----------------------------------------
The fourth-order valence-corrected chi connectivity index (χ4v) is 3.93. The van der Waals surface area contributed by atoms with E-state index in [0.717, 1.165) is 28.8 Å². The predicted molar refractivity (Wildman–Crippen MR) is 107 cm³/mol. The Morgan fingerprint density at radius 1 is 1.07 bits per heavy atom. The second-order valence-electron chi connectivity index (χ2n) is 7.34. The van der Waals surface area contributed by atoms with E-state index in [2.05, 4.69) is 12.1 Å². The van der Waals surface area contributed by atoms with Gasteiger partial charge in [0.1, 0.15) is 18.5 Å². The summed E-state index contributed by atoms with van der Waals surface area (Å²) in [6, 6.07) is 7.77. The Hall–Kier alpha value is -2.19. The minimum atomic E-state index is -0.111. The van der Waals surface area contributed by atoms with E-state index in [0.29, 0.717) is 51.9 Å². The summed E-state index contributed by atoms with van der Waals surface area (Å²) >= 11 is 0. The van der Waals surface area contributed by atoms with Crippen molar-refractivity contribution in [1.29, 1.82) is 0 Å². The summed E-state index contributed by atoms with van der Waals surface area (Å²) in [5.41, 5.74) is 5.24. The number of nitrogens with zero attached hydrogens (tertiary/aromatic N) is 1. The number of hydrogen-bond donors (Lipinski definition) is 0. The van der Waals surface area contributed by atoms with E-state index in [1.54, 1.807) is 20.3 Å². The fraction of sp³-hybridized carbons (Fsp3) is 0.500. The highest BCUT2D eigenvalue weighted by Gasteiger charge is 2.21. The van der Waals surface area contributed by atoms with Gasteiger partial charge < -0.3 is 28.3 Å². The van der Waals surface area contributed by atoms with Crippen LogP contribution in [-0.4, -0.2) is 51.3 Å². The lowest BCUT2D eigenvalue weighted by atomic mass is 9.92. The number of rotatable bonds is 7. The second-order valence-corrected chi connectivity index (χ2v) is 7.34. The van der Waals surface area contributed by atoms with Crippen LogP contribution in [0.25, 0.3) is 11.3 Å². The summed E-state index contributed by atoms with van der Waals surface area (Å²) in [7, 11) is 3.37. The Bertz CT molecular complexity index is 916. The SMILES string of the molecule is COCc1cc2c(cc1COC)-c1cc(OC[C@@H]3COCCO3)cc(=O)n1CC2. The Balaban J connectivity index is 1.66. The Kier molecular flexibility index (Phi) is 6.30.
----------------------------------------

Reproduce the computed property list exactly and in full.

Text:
The fourth-order valence-corrected chi connectivity index (χ4v) is 3.93. The van der Waals surface area contributed by atoms with E-state index in [0.717, 1.165) is 28.8 Å². The predicted molar refractivity (Wildman–Crippen MR) is 107 cm³/mol. The Morgan fingerprint density at radius 1 is 1.07 bits per heavy atom. The second-order valence-electron chi connectivity index (χ2n) is 7.34. The van der Waals surface area contributed by atoms with E-state index in [2.05, 4.69) is 12.1 Å². The van der Waals surface area contributed by atoms with Gasteiger partial charge in [0.1, 0.15) is 18.5 Å². The summed E-state index contributed by atoms with van der Waals surface area (Å²) in [6, 6.07) is 7.77. The Hall–Kier alpha value is -2.19. The minimum atomic E-state index is -0.111. The van der Waals surface area contributed by atoms with E-state index in [0.29, 0.717) is 51.9 Å². The summed E-state index contributed by atoms with van der Waals surface area (Å²) >= 11 is 0. The van der Waals surface area contributed by atoms with Crippen molar-refractivity contribution in [1.29, 1.82) is 0 Å². The summed E-state index contributed by atoms with van der Waals surface area (Å²) in [5.41, 5.74) is 5.24. The number of nitrogens with zero attached hydrogens (tertiary/aromatic N) is 1. The number of hydrogen-bond donors (Lipinski definition) is 0. The van der Waals surface area contributed by atoms with E-state index in [1.54, 1.807) is 20.3 Å². The fraction of sp³-hybridized carbons (Fsp3) is 0.500. The highest BCUT2D eigenvalue weighted by Gasteiger charge is 2.21. The van der Waals surface area contributed by atoms with Gasteiger partial charge < -0.3 is 28.3 Å². The van der Waals surface area contributed by atoms with Crippen LogP contribution in [-0.4, -0.2) is 51.3 Å². The lowest BCUT2D eigenvalue weighted by atomic mass is 9.92. The number of rotatable bonds is 7. The second-order valence-corrected chi connectivity index (χ2v) is 7.34. The van der Waals surface area contributed by atoms with Crippen LogP contribution in [0.25, 0.3) is 11.3 Å². The summed E-state index contributed by atoms with van der Waals surface area (Å²) in [7, 11) is 3.37. The Bertz CT molecular complexity index is 916. The SMILES string of the molecule is COCc1cc2c(cc1COC)-c1cc(OC[C@@H]3COCCO3)cc(=O)n1CC2. The Balaban J connectivity index is 1.66. The Kier molecular flexibility index (Phi) is 6.30.